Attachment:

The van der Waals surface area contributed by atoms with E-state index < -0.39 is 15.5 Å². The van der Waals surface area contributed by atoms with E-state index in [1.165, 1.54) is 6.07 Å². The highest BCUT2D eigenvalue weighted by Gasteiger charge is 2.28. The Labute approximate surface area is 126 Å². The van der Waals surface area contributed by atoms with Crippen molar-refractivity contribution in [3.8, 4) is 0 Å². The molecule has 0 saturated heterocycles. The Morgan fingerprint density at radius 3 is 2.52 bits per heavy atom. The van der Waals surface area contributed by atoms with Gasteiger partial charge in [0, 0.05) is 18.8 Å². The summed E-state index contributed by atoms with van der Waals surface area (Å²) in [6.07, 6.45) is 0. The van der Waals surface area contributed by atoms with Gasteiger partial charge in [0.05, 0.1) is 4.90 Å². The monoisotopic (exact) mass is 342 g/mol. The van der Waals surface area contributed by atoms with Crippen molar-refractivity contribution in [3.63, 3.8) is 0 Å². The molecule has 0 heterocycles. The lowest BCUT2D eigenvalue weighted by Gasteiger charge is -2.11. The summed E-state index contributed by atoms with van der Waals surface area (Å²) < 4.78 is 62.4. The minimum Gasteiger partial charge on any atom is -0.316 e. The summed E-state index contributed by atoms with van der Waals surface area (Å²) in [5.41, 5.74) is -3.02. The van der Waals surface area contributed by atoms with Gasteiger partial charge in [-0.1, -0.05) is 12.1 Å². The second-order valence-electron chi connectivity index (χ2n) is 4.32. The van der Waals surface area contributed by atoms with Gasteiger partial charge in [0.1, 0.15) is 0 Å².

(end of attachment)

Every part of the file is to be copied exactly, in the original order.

The van der Waals surface area contributed by atoms with E-state index < -0.39 is 15.5 Å². The van der Waals surface area contributed by atoms with E-state index in [1.165, 1.54) is 6.07 Å². The highest BCUT2D eigenvalue weighted by Gasteiger charge is 2.28. The Labute approximate surface area is 126 Å². The van der Waals surface area contributed by atoms with Crippen molar-refractivity contribution in [3.8, 4) is 0 Å². The molecule has 0 saturated heterocycles. The Morgan fingerprint density at radius 3 is 2.52 bits per heavy atom. The van der Waals surface area contributed by atoms with Gasteiger partial charge in [0, 0.05) is 18.8 Å². The summed E-state index contributed by atoms with van der Waals surface area (Å²) in [6.07, 6.45) is 0. The van der Waals surface area contributed by atoms with Gasteiger partial charge in [0.05, 0.1) is 4.90 Å². The monoisotopic (exact) mass is 342 g/mol. The van der Waals surface area contributed by atoms with Crippen molar-refractivity contribution in [3.63, 3.8) is 0 Å². The molecule has 0 heterocycles. The lowest BCUT2D eigenvalue weighted by Gasteiger charge is -2.11. The summed E-state index contributed by atoms with van der Waals surface area (Å²) < 4.78 is 62.4. The minimum Gasteiger partial charge on any atom is -0.316 e. The summed E-state index contributed by atoms with van der Waals surface area (Å²) in [5.41, 5.74) is -3.02. The van der Waals surface area contributed by atoms with Gasteiger partial charge in [-0.1, -0.05) is 12.1 Å². The second-order valence-electron chi connectivity index (χ2n) is 4.32. The van der Waals surface area contributed by atoms with Gasteiger partial charge in [0.1, 0.15) is 0 Å².